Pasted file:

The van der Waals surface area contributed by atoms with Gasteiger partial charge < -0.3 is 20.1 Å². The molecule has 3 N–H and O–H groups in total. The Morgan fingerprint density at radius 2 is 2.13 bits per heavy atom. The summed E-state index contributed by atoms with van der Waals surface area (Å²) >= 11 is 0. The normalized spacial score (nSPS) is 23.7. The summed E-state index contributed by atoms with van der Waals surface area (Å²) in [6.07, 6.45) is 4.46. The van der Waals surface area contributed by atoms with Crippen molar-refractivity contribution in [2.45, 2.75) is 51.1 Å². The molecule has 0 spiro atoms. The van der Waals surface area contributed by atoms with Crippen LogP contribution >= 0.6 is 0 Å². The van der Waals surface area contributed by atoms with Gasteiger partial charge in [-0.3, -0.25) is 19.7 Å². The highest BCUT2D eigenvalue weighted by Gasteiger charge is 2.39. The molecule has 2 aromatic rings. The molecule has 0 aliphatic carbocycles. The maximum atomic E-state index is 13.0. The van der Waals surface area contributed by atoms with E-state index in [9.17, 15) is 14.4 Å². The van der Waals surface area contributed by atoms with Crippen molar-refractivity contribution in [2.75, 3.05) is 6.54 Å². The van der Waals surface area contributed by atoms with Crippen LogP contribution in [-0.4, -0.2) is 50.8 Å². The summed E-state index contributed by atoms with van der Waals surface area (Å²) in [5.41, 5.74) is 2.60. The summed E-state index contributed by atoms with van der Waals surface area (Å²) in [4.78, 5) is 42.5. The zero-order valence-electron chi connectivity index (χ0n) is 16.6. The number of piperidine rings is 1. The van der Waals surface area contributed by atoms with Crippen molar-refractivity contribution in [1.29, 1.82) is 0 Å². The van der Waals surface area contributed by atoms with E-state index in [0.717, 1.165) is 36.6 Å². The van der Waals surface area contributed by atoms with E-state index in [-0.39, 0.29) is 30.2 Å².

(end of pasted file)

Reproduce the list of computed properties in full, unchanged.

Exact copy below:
The van der Waals surface area contributed by atoms with Gasteiger partial charge < -0.3 is 20.1 Å². The molecule has 3 N–H and O–H groups in total. The Morgan fingerprint density at radius 2 is 2.13 bits per heavy atom. The summed E-state index contributed by atoms with van der Waals surface area (Å²) >= 11 is 0. The normalized spacial score (nSPS) is 23.7. The summed E-state index contributed by atoms with van der Waals surface area (Å²) in [6.07, 6.45) is 4.46. The van der Waals surface area contributed by atoms with Crippen molar-refractivity contribution in [2.45, 2.75) is 51.1 Å². The molecule has 0 spiro atoms. The van der Waals surface area contributed by atoms with Crippen LogP contribution >= 0.6 is 0 Å². The van der Waals surface area contributed by atoms with Gasteiger partial charge in [-0.3, -0.25) is 19.7 Å². The highest BCUT2D eigenvalue weighted by Gasteiger charge is 2.39. The molecule has 2 aromatic rings. The molecule has 0 aliphatic carbocycles. The maximum atomic E-state index is 13.0. The van der Waals surface area contributed by atoms with E-state index in [9.17, 15) is 14.4 Å². The van der Waals surface area contributed by atoms with Crippen molar-refractivity contribution in [2.75, 3.05) is 6.54 Å². The van der Waals surface area contributed by atoms with Crippen LogP contribution in [-0.4, -0.2) is 50.8 Å². The summed E-state index contributed by atoms with van der Waals surface area (Å²) in [5.41, 5.74) is 2.60. The summed E-state index contributed by atoms with van der Waals surface area (Å²) in [4.78, 5) is 42.5. The zero-order valence-electron chi connectivity index (χ0n) is 16.6. The number of piperidine rings is 1. The van der Waals surface area contributed by atoms with Crippen molar-refractivity contribution in [1.29, 1.82) is 0 Å². The van der Waals surface area contributed by atoms with E-state index in [0.717, 1.165) is 36.6 Å². The van der Waals surface area contributed by atoms with E-state index in [-0.39, 0.29) is 30.2 Å².